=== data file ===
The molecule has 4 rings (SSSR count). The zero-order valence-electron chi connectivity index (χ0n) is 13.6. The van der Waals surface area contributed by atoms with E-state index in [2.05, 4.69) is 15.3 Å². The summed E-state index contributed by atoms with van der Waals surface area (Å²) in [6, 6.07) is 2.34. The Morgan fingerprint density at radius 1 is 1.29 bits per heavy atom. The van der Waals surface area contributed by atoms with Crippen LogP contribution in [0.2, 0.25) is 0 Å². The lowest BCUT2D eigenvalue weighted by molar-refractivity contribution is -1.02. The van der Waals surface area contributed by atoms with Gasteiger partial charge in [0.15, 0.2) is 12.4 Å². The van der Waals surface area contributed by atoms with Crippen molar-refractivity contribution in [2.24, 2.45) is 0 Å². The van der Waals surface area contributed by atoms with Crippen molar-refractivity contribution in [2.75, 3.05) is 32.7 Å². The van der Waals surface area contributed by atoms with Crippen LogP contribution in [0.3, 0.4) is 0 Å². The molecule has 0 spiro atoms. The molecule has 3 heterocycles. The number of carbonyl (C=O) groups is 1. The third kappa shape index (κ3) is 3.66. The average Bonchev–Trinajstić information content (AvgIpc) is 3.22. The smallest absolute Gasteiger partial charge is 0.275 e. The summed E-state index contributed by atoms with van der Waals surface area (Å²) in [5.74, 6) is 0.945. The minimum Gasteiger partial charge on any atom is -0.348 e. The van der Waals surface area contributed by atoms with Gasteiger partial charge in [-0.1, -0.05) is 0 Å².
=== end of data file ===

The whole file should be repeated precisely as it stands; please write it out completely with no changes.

The molecule has 4 rings (SSSR count). The zero-order valence-electron chi connectivity index (χ0n) is 13.6. The van der Waals surface area contributed by atoms with E-state index in [2.05, 4.69) is 15.3 Å². The summed E-state index contributed by atoms with van der Waals surface area (Å²) in [6, 6.07) is 2.34. The Morgan fingerprint density at radius 1 is 1.29 bits per heavy atom. The van der Waals surface area contributed by atoms with Crippen LogP contribution in [0.2, 0.25) is 0 Å². The lowest BCUT2D eigenvalue weighted by molar-refractivity contribution is -1.02. The van der Waals surface area contributed by atoms with Gasteiger partial charge in [0.15, 0.2) is 12.4 Å². The van der Waals surface area contributed by atoms with Crippen molar-refractivity contribution in [2.24, 2.45) is 0 Å². The van der Waals surface area contributed by atoms with Crippen molar-refractivity contribution in [2.75, 3.05) is 32.7 Å². The van der Waals surface area contributed by atoms with Crippen LogP contribution in [0.3, 0.4) is 0 Å². The molecule has 0 spiro atoms. The molecule has 3 heterocycles. The number of carbonyl (C=O) groups is 1. The third kappa shape index (κ3) is 3.66. The average Bonchev–Trinajstić information content (AvgIpc) is 3.22. The smallest absolute Gasteiger partial charge is 0.275 e. The summed E-state index contributed by atoms with van der Waals surface area (Å²) in [5.74, 6) is 0.945. The minimum Gasteiger partial charge on any atom is -0.348 e. The van der Waals surface area contributed by atoms with Gasteiger partial charge in [-0.1, -0.05) is 0 Å².